Shipwreck

Sep. 8th, 2010 10:37 am
Shipwreck
I walked along cliff tops at Langdon Bay, near to Dover, and then downwards, through the chalky pathways to a stepladder, which led me to the beach. After traversing the shingle, and trying not to slip on seaweed, I stepped on to the rusty shipwreck, the SS Falcon. There were barnacles clinging, and rock pools full of seaweed, but considering the boat sank in 1926, there was surprisingly quite a lot remaining.

The sea was coming in, so I climbed back up the ladder and there were tunnels and little rooms, where searchlights stood. I looked out to sea from there, watching the ferries sail out from the port of Dover.
Building on the beach
I've been reflecting a lot recently, and yesterday decided to look for reflections amongst the flame trees. It seemed that not many reflections were to be found, so instead, I jumped aboard a tram to Port Melbourne.

In Port Melbourne, I found myself looking at diagrams of the stars, contemplating buildings that turned pink at sunset, tip-toeing amongst the jellyfish, staring into the ocean and at the skyscrapers of Melbourne that I could see opposite.

I remembered that in the shop at the art gallery on Sunday, they had a pencil that was "surf the web" coloured. I was curious and opened up the box to see just what colour it might be. Dark blue.
I'm re-reading Microserfs, to help with a project for Douglas Coupland, and last Thursday, I sat in Starbucks, reading the book, and drinking a tall mocha with soya milk, without whipped cream, to escape the rain outside. I realised I could be anywhere right then.

Yes, the caffeine was infiltrating my mind, but it was more Microserfs that was making me think and made me want to blog more. Oh, it always does.

I am squirmelia@livejournal.com (in this LiveJournal post, at least). If my life was a game of Jeopardy! I still wouldn't know, even now, after all this time (14 or so years since I first read Microserfs) what my seven dream categories would be. I'm not sure what that says about me.

A year or two ago, I was a tester- a bug checker, in the UK, and then I studied usability, interaction design, ergonomics, and now I'm on the opposite side of the world.

From the tram window, I saw a man, laughing, and carrying a small black and white rocking horse.

When I first moved to Melbourne, I used to write down the words I saw on the walls, the pavements, the shops, and the pages of random words and phrases in Microserfs, reminded me of this.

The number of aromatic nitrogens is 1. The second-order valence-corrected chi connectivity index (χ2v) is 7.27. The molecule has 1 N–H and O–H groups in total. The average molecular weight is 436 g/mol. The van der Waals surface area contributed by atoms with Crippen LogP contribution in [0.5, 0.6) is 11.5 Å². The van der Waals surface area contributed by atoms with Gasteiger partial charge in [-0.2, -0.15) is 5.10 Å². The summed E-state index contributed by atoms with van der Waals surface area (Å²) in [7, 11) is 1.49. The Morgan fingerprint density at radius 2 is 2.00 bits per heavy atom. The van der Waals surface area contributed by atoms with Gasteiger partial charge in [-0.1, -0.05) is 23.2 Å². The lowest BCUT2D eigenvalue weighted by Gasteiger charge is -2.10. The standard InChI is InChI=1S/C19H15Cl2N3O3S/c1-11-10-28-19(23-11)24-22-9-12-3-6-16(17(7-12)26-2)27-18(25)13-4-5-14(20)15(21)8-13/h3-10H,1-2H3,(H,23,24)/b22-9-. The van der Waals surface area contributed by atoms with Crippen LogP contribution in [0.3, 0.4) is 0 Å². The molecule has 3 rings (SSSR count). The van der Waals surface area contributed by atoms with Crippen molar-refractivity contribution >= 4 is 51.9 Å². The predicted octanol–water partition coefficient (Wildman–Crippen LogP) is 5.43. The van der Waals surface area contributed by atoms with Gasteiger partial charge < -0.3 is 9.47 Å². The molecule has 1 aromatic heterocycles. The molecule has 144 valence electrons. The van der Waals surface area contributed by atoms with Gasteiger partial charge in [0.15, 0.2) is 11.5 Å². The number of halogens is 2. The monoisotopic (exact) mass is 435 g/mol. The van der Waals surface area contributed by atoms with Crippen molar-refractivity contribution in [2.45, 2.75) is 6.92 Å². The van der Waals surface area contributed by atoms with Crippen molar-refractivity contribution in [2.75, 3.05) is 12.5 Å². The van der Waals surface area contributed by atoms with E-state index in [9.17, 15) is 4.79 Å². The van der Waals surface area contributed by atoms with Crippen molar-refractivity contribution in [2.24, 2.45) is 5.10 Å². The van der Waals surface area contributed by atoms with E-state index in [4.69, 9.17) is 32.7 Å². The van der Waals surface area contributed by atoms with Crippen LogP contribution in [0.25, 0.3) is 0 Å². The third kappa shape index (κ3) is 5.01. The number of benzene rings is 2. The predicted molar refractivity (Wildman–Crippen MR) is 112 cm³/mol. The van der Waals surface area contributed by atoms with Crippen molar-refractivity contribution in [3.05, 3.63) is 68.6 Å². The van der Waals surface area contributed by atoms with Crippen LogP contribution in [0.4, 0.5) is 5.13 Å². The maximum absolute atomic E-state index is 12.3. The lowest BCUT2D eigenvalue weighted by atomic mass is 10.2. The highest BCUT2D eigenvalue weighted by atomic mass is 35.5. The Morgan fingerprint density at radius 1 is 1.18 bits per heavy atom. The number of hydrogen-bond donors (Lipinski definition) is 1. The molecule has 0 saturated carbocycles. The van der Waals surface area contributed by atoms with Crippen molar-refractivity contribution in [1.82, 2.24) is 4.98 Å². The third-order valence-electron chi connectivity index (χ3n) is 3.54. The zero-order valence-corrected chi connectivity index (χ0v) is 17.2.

I decided to visit an art gallery: the Rosalie Gascoigne exhibition at the NGV. I looked at doll heads, eyes on garden forks, eyes in shells, art made from roadsigns, bits of found wood (weathered, and it made me think of Dungeness somehow).

And then, I headed to the beach. The sky was grey. It was cold and I wore a long black coat and beret. It could have been Montauk. It could have been England. There were windswept lone trees; waves; sand dancing; a red bridge, but also turquoise jellyfish and windsurfers.
Tentacley close up

Brighton

Dec. 11th, 2008 10:20 pm
Beach huts 63 - 66
She walked across the sandy beaches in Brighton, and noticed the seaweed that looked almost like bonsai trees floating in the clear water. Further on there were brightly coloured beach huts, which were called "bathing boxes" in the leaflet she glanced at.

Walking along the pier, past the fishermen, she wondered whether there would be a funfair at the end of it, or perhaps reindeer. She did not find any rollercoasters, but what she could see from the edge of the pier, when she stared into the twinkling water, were stars.

Folkestone

Feb. 12th, 2008 09:08 pm
Crab
Orange Folkestone
British seaside towns feel different in winter, as if it's okay that all the ice-cream shops are boarded up and the crazy golf courses are faded and litter-strewn. In the summer, it just feels sad.

In Folkestone, I bought fake leather trousers and artificial pot plants from charity shops in the high street before descending to the beach. As a child, my favourite shop was the joke shop, which is now closed, like most of the other shops on the cobbled street down to the harbour. There are signs around the town that mention regeneration and of creative quarters, so perhaps it will regain popularity.

My childhood memories of Folkestone are mostly from playgroup coach trips: of the smell of the stalls on the way to the beach selling pots of fresh seafood, of building sand-castles and rivers, of sitting underneath the arches and drying off from paddling in the sea, of eating sandwiches that were always a bit sandy, of finding pretty shells on the beach.. the usual kind of things that you might do as a child, when the beaches were crowded and full of brightly coloured swimming costumes, wind-breaks and buckets and spades.

On the beach in Folkestone last week, I walked through a number of the arches. Most of the arches were dotted with litter and some with graffiti, and looked somehow sinister and decayed, and not quite like I remember as a child. The beach was empty apart from a few people walking a dog, and a child on a bicycle. I couldn't see the sun itself as it set behind the other side of the harbour, but the beach glistened orange and the waves began to look mostly unreal, and that was what made Folkestone beautiful on that day - the sun and the sea.

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